­­Every January, the Society for Historical Archaeology and the Advisory Council on Underwater Archaeology, two international organizations for professional archaeology, sponsor the Conference on Historical and Underwater Archaeology. The conference is designed to allow participants to share their research, network with colleagues from across the globe, and explore fun, history-packed cities. In fact, Jamestown Rediscovery staff hosted this conference in Williamsburg in 2007 – in honor of the 400th anniversary of Jamestown’s founding.

Though the conference is generally held in the United States, occasionally international organizations will host this bevy of archaeologists. This year the conference was held in Lisbon, Portugal with the theme of “Revisiting Global Archaeologies.” While this theme could be applied in a multitude of ways, Jamestown’s curatorial team saw it as an opportunity to gather together some of our recent researchers to discuss the global nature of the collection.

Jamestown Rediscovery staff and other scholars who gave Jamestown-related presentations at the SHA conference
Jamestown Rediscovery staff and other scholars who gave Jamestown-related presentations at the SHA conference

Our symposium, Opening the Vault: What Collections Can Say About Jamestown’s Global Trade Network, consisted of eighteen papers. Sixteen different institutions, companies, or organizations that have been researching various portions of Jamestown Rediscovery’s archaeological collection were represented, including members of our own curatorial, conservation, and museum staff. These papers highlighted not only the global theme of the conference, but also the value of collections-based research. Each of the presentations exhibited fascinating finds and conclusions with novel implications regarding various aspects of life at James Fort. Read abstracts of each presentation here. Many of these researchers have been featured on Jamestown’s social media pages.

Gemologist Sarah Steele gives a presentation on jet crucifixes of Jamestown
Gemologist Sarah Steele gives a presentation on jet crucifixes of Jamestown.

This collections symposium was organized with several goals in mind. First, we wanted to hear about and share with our colleagues all of the really spectacular research that has been occurring here at Jamestown. Highlighting all of these projects was also intended to advertise to other colleagues that the collection is available to outside researchers for study. We feel that Jamestown’s collection could contribute to or benefit from many very interesting projects that archaeologists are involved in across the globe. We also wanted to connect the archaeologists working with our collection with each other so that they could discuss and compare their findings. Several of the projects share themes such as sourcing artifact and material origins, foodways, Native Virginian and English interactions, and how the colony was supplied. There were certainly reoccurring observations highlighted throughout the day and many of our presenters could be founding chatting after the symposium.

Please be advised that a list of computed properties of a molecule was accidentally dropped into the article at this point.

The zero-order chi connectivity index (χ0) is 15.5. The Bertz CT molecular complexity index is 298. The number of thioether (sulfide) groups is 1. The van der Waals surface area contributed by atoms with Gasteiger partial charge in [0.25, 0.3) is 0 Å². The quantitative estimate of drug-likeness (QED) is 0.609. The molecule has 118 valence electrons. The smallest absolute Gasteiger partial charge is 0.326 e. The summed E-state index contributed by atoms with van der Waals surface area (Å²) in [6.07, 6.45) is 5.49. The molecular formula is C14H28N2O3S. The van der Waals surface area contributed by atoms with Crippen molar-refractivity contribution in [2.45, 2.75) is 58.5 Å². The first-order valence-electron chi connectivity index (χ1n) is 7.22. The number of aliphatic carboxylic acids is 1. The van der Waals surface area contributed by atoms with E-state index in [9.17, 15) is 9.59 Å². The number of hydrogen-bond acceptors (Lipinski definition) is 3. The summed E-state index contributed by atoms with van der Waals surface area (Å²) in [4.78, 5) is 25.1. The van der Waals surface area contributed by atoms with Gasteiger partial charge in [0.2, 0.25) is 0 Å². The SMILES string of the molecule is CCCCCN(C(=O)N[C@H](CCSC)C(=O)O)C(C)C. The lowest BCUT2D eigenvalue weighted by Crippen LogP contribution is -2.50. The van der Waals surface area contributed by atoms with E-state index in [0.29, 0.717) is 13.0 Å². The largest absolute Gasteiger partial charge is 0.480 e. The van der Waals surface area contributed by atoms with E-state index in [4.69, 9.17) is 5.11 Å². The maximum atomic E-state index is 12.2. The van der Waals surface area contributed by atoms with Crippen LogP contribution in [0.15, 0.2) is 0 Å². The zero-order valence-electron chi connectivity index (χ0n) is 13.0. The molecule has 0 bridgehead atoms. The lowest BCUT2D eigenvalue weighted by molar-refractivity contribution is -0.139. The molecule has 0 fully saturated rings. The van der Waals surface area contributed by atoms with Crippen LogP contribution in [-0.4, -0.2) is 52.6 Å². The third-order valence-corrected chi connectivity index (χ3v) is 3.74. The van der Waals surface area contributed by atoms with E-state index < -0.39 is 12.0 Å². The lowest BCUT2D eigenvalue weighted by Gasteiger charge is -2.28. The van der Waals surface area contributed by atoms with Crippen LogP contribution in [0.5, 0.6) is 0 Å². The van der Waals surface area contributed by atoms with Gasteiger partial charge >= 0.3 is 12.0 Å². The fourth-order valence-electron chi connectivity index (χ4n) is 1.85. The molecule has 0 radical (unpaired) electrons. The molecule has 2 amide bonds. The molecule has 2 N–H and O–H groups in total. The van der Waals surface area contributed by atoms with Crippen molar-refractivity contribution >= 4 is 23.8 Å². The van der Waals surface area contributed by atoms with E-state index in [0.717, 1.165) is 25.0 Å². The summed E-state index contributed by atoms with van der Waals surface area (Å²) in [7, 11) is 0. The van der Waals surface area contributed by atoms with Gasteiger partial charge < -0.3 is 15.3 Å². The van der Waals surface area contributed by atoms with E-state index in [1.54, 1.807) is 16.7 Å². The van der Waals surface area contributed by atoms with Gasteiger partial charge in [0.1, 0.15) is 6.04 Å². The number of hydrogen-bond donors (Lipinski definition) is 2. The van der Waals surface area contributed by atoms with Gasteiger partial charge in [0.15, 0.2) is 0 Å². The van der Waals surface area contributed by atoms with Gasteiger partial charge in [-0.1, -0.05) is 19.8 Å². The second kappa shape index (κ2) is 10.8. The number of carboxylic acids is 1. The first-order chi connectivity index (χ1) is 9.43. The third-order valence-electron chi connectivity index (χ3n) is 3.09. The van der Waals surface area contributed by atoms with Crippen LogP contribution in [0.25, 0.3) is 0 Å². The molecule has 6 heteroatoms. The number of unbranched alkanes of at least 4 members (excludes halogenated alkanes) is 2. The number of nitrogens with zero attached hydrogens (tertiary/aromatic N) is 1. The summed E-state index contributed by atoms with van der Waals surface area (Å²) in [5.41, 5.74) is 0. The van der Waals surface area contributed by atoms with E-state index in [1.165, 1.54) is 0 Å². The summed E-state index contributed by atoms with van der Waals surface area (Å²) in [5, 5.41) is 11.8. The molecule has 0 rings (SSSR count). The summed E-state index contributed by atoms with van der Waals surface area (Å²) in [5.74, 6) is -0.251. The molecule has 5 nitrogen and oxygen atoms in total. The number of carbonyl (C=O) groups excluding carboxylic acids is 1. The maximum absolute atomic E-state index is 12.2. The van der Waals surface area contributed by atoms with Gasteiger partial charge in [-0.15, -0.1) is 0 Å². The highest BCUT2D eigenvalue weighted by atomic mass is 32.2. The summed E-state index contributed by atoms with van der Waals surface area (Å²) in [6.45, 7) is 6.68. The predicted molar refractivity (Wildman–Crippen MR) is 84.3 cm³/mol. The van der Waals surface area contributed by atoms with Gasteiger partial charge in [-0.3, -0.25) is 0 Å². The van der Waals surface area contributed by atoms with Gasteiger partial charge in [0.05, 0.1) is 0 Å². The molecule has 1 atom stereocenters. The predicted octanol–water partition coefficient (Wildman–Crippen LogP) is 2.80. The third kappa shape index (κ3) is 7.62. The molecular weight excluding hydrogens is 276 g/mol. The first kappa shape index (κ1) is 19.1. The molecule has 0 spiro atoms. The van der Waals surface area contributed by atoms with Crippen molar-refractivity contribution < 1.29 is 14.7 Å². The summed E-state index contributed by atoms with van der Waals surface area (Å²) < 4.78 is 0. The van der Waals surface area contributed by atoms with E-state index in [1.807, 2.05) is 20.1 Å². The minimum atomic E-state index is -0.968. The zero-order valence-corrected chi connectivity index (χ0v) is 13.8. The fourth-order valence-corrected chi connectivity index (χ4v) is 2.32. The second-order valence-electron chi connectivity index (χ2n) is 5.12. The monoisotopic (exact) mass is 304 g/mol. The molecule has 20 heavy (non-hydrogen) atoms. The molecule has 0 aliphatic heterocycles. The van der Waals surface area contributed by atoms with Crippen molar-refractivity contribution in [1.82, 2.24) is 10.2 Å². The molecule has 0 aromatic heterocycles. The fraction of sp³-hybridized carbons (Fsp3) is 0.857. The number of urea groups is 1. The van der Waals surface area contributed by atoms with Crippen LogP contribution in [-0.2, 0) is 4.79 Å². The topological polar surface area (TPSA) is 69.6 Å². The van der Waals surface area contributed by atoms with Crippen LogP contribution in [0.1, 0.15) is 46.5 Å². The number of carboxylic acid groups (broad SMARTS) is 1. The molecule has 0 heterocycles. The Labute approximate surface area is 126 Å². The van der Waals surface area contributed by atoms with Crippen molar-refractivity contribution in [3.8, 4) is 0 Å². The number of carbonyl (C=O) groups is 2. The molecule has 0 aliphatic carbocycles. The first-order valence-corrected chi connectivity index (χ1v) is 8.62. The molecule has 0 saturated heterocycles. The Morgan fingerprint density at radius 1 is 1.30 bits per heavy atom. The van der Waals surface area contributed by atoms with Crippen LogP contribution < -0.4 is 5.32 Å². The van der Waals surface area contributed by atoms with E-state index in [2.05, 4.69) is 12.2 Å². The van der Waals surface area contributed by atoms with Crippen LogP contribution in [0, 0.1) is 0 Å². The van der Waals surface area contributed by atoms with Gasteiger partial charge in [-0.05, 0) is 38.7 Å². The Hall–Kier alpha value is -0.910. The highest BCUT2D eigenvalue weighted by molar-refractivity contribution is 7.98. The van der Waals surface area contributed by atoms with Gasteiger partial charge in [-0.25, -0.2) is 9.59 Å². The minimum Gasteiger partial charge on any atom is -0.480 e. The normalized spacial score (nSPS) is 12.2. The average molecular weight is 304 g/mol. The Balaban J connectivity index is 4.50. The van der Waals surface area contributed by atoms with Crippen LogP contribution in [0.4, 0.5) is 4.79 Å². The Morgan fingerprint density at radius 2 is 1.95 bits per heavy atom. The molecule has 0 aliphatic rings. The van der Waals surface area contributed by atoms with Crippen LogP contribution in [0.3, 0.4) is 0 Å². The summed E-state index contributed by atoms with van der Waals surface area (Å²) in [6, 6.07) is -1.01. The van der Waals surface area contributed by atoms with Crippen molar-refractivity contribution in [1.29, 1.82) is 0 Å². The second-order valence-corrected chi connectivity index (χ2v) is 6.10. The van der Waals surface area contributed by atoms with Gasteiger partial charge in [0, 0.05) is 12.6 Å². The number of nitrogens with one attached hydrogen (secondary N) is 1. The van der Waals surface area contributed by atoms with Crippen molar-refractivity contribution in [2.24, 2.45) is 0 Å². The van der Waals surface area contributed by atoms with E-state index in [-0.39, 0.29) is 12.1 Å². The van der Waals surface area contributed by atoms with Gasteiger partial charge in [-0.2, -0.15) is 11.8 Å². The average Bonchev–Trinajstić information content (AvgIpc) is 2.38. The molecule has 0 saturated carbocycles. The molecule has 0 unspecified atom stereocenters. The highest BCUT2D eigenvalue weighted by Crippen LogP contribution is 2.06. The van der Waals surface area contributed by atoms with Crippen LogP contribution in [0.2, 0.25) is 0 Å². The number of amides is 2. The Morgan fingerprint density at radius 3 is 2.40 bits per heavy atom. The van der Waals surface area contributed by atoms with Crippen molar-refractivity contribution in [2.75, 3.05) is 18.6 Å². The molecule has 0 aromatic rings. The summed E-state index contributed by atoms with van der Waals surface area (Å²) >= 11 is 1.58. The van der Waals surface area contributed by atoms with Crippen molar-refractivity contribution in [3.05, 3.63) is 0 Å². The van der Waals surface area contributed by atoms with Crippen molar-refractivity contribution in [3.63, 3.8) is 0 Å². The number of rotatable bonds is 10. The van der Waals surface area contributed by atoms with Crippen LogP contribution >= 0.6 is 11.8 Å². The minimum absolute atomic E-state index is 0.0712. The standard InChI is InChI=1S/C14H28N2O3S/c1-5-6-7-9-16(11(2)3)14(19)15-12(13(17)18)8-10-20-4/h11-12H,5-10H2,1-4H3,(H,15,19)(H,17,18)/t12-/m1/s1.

Lastly, we intend to bring together these projects, as well as others who were unable to attend the conference, in a future publication highlighting Jamestown’s collection. We are very excited about this possibility and hope to have a publication available in 2024. In the meantime, you can read all the presentation abstracts here.

Also representing Jamestown, was a paper and presentation entitled “Jamestown: An English Fort in the Land of Tsenacommacah” given by Director of Archaeology David Givens in a symposium on Colonial Forts in Comparative, Global, and Contemporary Perspective. This presentation situated Jamestown within the realities of the environment encountered by English colonists in early 17th century Virginia. The natural landscape, availability or lack of various supplies, and both positive and negative interactions with the powerful Powhatan Confederacy shaped the new English settlement and forced the colonists to adapt many of the plans and expectations developed in Europe. This paper will be included in a forthcoming SHA journal.

Relevant highlights from our time in Portugal were mostly reflected in the ceramics that the curatorial team seemed to find everywhere they went. From castles, forts, and convents, to archaeology museums, the curators took many, many pictures of vessels or sherds that we also find represented in Jamestown’s collection. As expected, there were many Portuguese Faience vessels to be seen, but also spotted were Montelupo and Berettino from Italy, Frechen from Germany, and a delightful amount of Lustreware from the Valencia region of Spain.

Senior Curator Merry Outlaw was especially interested in all of the Chinese Porcelain, found in both museum displays and throughout town as the Portuguese were the first Europeans to establish a trade network in the Far East. Pictured below is an elaborate shell grotto in the gardens of the Palace of the Marquesses of Fronteira. As you can see, it is decorated with sherds of Chinese blue and white porcelain. The base sherd framed by shells (featured in the close-up photograph) closely resembles Ming porcelain sherds of the late Wanli era that were recovered from James Fort.